P 628 The Interview 

The interview as a tool for information -gathering, diagnoses, mutual 
decision making and behavior change. Use of role playing provides the stu- 
dent with insights into nuances of interpersonal relationships. Applications to 
selection, counseling and other situations. 

P 629 Introduction to Counseling 

The roles of the client and the counselor in the counseling relation. 
Examination of underlying assumptions. 

P 630 Psychology of Personality 

Major personality theories and their implications. Examination of the 
psychological and organic factors involved in personality development and 
expression. 

P 631 Social Psychology 

Current problems m social psychology. Attitude scale construction, 
attitude change, language as a social phenomenon, patterns of culture, social 
class, groups, person perception and conformity. 

P 632 Group Dynamics and Group Treatment 

An exploration of the emerging area of group dynamics. The structure 



123 



Course Descriptions 



of groups, their development, process interaction analysis, formal and informal 
groups, group psychotherapy and sensitivity training. 

P 633 Problems of Drug Abuse 

Discussion of selected issues and current problems in drug abuse. 

P 634 Personality Assessment 

A critical survey of the theories and issues of personality assessment. 
Topics include intelligence, achievement and ability assessment. Personality 
tests and ethical questions associated with psychological testing. 

P 635 Assessment of Human Performance with Standardized Tests 

Prerequisite: P 609. Theories, assumptions and constraints underlying 
construction and application of standardized tests employed in clinical, educa- 
tional, governmental and industrial settings. Emphasis on selection of appro- 
priate standardized tests for specific applications. 

P 636 Abnormal Psychology 

Etiological factors in psychopathology dynamics and classification of 
neuroses, psychophysiologic conditions, psychoses, personality disorders, 
organic illness, retardation and childhood diseases. 

P 638 Psychology of Communication and Opinion Change 

Characteristics of the source, the situation, and content of messages, 
along with other variables influencing attitudinal modification. Cognitive factors 
and social settings in attitude change. 

P 640 Industrial Motivation and Morale 

Prerequisite: P 619. The meaning of work; theories of motivation. Sti- 
mulus deprivation and expectation of reinforcement; job satisfaction and moti- 
vation; pay as an incentive; interventions to increase work motivation. Case 
studies. 

P 642 Organizational Change and Development 

Prerequisite: P619. The nature of organization development, inter- 
vention by third -party consultation, change in organization structure and role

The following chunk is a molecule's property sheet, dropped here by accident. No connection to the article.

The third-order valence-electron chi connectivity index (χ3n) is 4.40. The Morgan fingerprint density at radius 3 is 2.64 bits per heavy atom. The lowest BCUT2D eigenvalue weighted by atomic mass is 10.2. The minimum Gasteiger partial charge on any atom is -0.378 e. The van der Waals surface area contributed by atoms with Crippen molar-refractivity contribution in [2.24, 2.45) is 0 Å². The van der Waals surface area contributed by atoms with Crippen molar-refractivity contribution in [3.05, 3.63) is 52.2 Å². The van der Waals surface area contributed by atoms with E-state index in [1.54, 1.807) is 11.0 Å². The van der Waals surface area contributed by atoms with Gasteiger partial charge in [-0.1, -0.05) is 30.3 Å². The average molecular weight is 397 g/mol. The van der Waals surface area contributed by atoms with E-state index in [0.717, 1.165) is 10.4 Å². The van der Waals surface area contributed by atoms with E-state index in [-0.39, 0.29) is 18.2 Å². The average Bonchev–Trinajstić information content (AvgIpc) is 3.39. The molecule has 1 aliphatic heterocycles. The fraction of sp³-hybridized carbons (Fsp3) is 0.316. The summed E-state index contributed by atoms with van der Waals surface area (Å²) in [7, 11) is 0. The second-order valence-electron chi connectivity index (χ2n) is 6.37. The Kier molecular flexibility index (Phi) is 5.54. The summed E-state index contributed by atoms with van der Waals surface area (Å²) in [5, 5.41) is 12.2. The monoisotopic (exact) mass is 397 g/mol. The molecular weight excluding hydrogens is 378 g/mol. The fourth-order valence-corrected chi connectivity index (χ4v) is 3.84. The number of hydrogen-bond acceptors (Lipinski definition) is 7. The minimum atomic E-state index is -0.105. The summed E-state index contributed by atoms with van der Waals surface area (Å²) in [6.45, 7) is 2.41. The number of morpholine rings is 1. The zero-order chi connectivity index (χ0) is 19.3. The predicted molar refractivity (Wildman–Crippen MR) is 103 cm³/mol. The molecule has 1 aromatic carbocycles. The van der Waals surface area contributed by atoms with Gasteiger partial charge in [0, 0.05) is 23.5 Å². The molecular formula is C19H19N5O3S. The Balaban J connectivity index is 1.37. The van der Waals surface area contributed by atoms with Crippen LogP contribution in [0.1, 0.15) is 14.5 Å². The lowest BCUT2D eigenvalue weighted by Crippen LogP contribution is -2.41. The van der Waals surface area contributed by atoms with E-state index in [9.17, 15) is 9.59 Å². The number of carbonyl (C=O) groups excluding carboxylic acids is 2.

relationships, managerial grid, participation, conformity and deviation. 

P 650 Ecological Psychology 

An in-depth study of the relationship between molar human behavior 
and the sociophysical settings in which it occurs. Human behaviors are con- 
ceptualized as adaptive responses to environmental systems that provide their 
contexts. Particular emphasis will be placed on the ecological match between 
human service organizations and their clients. Class seminars will alternate 
with on-site study of human service agencies. 

P 660 Contemporary Issues in Organizational/Industrial Psychology 

Prerequisite: 12 hours in psychology or consent of the instructor. In- 
depth investigation of topical areas of concern in organizational/industrial 
psychology. Topics may include, but are not limited to, the impact of EEOC 
regulations on selection and promotion; assessment centers; the role of the 
consultant in organizations; flex -time, day care, and other strategies to accom- 
modate family needs of employees; stress in work settings; women in manage- 



124 



Public Administration 



ment. Content will be stated at the time the course is scheduled. Students may- 
petition for a particular topic they feel would fit their academic goals. May be 
taken twice. 

P 670 Program Evaluation in Community Psychology 

Prerequisite: P 609. A systematic study of the processes involved in 
planning, implementing, and evaluating social service programs. The focus is 
on action research strategies which integrate the entire process from planning 
and grant application to the evaluation of the program. 

P 672 Psychology of the Middle and Later Years 

A comprehensive consideration of the psychological aspects of the 
aging process. Sensation, perception, cognition, intelligence, problem -solving, 
memory and sexuality, personality changes. Disengagement, rigidity. Death 
and its anticipation. 

P 677 Individual Intensive Study 

Prerequisite: completion of required courses or 24 graduate hours and